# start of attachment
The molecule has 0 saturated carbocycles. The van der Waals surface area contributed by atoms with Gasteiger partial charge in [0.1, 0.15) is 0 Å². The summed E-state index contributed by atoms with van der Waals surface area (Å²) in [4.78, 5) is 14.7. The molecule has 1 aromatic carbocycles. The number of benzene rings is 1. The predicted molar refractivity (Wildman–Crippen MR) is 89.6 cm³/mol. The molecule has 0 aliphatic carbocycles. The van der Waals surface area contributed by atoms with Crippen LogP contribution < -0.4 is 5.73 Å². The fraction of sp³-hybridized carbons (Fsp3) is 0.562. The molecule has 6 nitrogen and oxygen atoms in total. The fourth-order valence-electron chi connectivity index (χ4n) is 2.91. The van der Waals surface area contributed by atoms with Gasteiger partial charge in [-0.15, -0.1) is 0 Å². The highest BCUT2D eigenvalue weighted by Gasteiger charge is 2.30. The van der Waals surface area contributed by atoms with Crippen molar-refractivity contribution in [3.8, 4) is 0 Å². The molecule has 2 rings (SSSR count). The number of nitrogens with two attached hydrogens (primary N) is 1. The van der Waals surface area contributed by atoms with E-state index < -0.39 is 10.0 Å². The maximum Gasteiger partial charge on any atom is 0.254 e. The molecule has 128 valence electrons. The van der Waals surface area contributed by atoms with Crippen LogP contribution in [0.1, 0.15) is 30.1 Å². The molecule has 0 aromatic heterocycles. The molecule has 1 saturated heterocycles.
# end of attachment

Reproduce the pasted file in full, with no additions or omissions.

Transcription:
The molecule has 0 saturated carbocycles. The van der Waals surface area contributed by atoms with Gasteiger partial charge in [0.1, 0.15) is 0 Å². The summed E-state index contributed by atoms with van der Waals surface area (Å²) in [4.78, 5) is 14.7. The molecule has 1 aromatic carbocycles. The number of benzene rings is 1. The predicted molar refractivity (Wildman–Crippen MR) is 89.6 cm³/mol. The molecule has 0 aliphatic carbocycles. The van der Waals surface area contributed by atoms with Crippen LogP contribution < -0.4 is 5.73 Å². The fraction of sp³-hybridized carbons (Fsp3) is 0.562. The molecule has 6 nitrogen and oxygen atoms in total. The fourth-order valence-electron chi connectivity index (χ4n) is 2.91. The van der Waals surface area contributed by atoms with Gasteiger partial charge in [-0.15, -0.1) is 0 Å². The highest BCUT2D eigenvalue weighted by Gasteiger charge is 2.30. The van der Waals surface area contributed by atoms with Crippen molar-refractivity contribution in [3.8, 4) is 0 Å². The molecule has 2 rings (SSSR count). The number of nitrogens with two attached hydrogens (primary N) is 1. The van der Waals surface area contributed by atoms with E-state index < -0.39 is 10.0 Å². The maximum Gasteiger partial charge on any atom is 0.254 e. The molecule has 128 valence electrons. The van der Waals surface area contributed by atoms with Crippen LogP contribution in [0.1, 0.15) is 30.1 Å². The molecule has 0 aromatic heterocycles. The molecule has 1 saturated heterocycles.